<img height="1" width="1" style="display:none"   src="https://www.facebook.com/tr?id=2650815018541622&amp;ev=PageView&amp;noscript=1">

How I Conquered My Hardest Task (and How You Can Conquer Yours)

Nov 18, 2019

Happy relaxed young woman sitting in her kitchen with a laptop in front of her stretching her arms above her head and looking out of the window with a smileIf you could wrap up the most difficult, wildly uncomfortable project on your list, what else could you accomplish? No telling.

Last week, after nearly two years, I wrapped up one of my hardest tasks: creating detailed instructions for my loved ones in case I get hit by a truck. That was pleasant. Eleven gorgeous pages. I did everything but pick out a dress.

You have to laugh at this stuff. But you can't ignore it.

And for the record, it wasn't just hardit was existentially exhausting. A few things I learned along the way, in hopes they make this task easier for you. If you've already done it ... take the rest of the day off.

  1. Get the wrong people off the bus. You might be surprised how motivating this is, how stress-relieving. In my case, both my attorney and my patient advocates were much older and/or three time zones away. Step 1 was vetting and naming folks in my home state of California. Boom. Done. 
  2. For the personal stuff, designate someone you love, like and trust. You'll sleep better knowing someone's got your backsomeone of your choosing. It's also an incentive to declutter. Why? Because now you're picturing that person having to one day empty out your home. It isn't morbid, it's reality.
  3. Keep a list of what to include. It's infinitely easier than keeping everything in your head. Some of the categories I included: Personal/Business Bank Accounts, Location of Key Documents, and What to Do With My Journals. Burn them! Or shred them. 
  4. Just tackle it one a step at a time. If you'll pardon the pun, this is a big undertaking. And while I've never liked that line "How do you eat an elephant?" (answer: one bite at a time), somehow it applies here. Just keep chipping away at it. Interim deadlines help.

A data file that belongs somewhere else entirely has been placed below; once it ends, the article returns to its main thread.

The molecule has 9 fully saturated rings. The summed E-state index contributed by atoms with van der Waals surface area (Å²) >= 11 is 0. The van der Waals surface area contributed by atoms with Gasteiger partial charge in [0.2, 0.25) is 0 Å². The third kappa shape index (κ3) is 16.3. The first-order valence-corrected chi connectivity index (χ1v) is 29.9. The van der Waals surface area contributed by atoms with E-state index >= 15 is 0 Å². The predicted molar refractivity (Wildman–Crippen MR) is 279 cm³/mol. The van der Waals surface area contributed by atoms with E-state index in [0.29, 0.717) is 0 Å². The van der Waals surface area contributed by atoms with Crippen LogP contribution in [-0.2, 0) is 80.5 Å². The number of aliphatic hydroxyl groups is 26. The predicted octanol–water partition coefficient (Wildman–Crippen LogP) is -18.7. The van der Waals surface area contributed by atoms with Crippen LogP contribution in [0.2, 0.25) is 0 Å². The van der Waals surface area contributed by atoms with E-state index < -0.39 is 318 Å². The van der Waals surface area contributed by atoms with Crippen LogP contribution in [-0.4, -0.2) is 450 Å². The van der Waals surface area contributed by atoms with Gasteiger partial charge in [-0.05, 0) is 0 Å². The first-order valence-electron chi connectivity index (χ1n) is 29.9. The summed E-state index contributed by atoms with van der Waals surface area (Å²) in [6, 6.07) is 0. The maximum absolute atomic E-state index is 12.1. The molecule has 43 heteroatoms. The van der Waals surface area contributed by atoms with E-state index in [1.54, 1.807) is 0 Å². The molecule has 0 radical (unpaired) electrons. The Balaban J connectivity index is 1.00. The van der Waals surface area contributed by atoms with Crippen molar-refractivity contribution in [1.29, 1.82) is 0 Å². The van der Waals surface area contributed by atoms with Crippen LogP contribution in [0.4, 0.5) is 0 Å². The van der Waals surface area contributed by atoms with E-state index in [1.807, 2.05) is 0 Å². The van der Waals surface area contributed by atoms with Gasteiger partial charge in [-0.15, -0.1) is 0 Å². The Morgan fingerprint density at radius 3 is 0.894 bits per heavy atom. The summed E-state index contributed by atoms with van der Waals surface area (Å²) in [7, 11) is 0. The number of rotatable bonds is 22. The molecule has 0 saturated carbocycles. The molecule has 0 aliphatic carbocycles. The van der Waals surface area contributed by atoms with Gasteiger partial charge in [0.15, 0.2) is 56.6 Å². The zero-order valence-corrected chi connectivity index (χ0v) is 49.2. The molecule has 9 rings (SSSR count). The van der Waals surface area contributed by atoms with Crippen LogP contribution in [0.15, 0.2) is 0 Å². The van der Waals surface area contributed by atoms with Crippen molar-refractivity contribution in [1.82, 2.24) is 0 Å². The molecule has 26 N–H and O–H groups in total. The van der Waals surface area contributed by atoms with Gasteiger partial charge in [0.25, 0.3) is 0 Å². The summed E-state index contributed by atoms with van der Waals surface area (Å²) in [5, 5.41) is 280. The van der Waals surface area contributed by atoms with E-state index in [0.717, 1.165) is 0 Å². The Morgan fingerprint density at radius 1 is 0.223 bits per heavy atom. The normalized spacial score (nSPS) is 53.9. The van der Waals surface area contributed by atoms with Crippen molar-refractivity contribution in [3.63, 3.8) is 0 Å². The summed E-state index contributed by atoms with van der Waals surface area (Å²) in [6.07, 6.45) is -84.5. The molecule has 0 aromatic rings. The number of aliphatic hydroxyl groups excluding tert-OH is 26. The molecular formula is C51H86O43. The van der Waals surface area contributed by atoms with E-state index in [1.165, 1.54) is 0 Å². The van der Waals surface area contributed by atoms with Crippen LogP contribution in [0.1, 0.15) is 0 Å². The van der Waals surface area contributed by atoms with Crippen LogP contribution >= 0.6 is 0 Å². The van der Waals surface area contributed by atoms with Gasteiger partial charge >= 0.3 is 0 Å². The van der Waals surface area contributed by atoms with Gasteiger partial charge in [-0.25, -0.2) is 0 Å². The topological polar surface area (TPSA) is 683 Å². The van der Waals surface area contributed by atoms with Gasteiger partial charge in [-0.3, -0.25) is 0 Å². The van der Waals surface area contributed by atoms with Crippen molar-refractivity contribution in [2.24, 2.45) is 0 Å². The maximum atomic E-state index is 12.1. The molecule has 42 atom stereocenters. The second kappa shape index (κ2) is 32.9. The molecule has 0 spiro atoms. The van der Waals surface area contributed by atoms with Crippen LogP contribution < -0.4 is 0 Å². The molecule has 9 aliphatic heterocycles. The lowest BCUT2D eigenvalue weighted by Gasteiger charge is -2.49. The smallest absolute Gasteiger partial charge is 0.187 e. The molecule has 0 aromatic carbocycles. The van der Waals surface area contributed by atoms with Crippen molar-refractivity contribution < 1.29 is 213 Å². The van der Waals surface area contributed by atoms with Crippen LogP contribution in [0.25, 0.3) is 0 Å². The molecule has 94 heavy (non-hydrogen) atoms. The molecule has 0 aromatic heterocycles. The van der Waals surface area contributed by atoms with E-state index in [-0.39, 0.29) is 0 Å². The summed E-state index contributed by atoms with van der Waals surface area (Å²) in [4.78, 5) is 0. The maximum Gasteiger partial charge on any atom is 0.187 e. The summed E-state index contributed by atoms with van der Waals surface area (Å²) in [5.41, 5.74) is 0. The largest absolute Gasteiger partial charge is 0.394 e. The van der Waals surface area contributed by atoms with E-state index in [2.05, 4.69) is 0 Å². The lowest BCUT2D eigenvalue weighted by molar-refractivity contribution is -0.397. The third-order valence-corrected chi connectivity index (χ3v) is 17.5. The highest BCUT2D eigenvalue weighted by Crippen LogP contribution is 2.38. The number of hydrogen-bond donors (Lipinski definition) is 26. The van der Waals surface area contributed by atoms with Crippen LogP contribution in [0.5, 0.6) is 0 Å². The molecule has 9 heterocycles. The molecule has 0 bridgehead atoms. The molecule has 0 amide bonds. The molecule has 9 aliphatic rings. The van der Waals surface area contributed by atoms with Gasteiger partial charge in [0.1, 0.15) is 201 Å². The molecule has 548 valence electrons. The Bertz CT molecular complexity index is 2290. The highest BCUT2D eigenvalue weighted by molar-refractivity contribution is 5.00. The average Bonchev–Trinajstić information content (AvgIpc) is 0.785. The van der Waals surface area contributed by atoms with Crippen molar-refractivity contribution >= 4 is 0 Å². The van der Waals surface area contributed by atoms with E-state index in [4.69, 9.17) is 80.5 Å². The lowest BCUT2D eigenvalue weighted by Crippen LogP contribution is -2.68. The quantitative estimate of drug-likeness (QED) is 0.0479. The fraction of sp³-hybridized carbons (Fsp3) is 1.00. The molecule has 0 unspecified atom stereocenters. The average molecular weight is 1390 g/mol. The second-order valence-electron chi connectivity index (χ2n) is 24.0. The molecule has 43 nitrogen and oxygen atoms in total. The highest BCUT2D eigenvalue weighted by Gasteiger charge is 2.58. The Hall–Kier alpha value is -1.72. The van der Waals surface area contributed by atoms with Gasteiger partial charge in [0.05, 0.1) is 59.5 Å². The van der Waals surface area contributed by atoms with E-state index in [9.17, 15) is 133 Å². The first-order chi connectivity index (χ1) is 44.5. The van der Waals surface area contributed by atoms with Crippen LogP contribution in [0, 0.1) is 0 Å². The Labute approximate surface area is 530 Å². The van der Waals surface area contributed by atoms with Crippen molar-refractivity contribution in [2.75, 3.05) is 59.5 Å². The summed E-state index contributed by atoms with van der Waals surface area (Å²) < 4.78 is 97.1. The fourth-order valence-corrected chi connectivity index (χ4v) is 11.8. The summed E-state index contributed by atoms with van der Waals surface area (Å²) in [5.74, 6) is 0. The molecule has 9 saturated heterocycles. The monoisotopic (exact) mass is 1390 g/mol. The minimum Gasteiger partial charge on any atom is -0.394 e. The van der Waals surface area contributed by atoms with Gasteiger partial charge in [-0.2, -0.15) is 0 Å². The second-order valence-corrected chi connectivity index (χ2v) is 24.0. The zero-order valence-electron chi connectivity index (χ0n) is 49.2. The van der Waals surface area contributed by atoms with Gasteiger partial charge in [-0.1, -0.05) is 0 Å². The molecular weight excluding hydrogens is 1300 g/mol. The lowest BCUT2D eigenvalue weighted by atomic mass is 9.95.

5. Make your wishes known (yes, even the quirky ones). Whether it's favorite hymns, who should be notified, or what not to do (no organsand don't play "Freebird"), it's a lot easier to give clear instructions than to leave your loved ones guessing. One of my requests: don't sing the Our Father. If Jesus had wanted us to sing it, He would have left us sheet music. 
  6. Build in some accountability. Had I not pulled in my assistant Ali, I never would have schlepped across the finish line. Ali was instructed to check in with me every few days. Which she did. We celebrated all the small milestones. But when I stalled, she kept pinging me. Finally I told her, "I'm going to get this wrapped up—and then I'm going to write a Pep Talk about it." Done and done. Who's your go-to accountability person?
  7. Reward yourself. Whether it's a new purchase, some time off for good behavior, or a celebratory trip to Starbucks, this is a huge accomplishment. What's one way you could celebrate?

Finally, in case you're wondering why a healthy, youngish woman with no kids would go to all this effort, it  goes back to something a surgeon told me long ago: "The chances of complications are small, but if your number's up they're a hundred percent." All-righty

Sometimes in life, for ourselves and those we love, we need to plan for the hundred percent.

Previous Article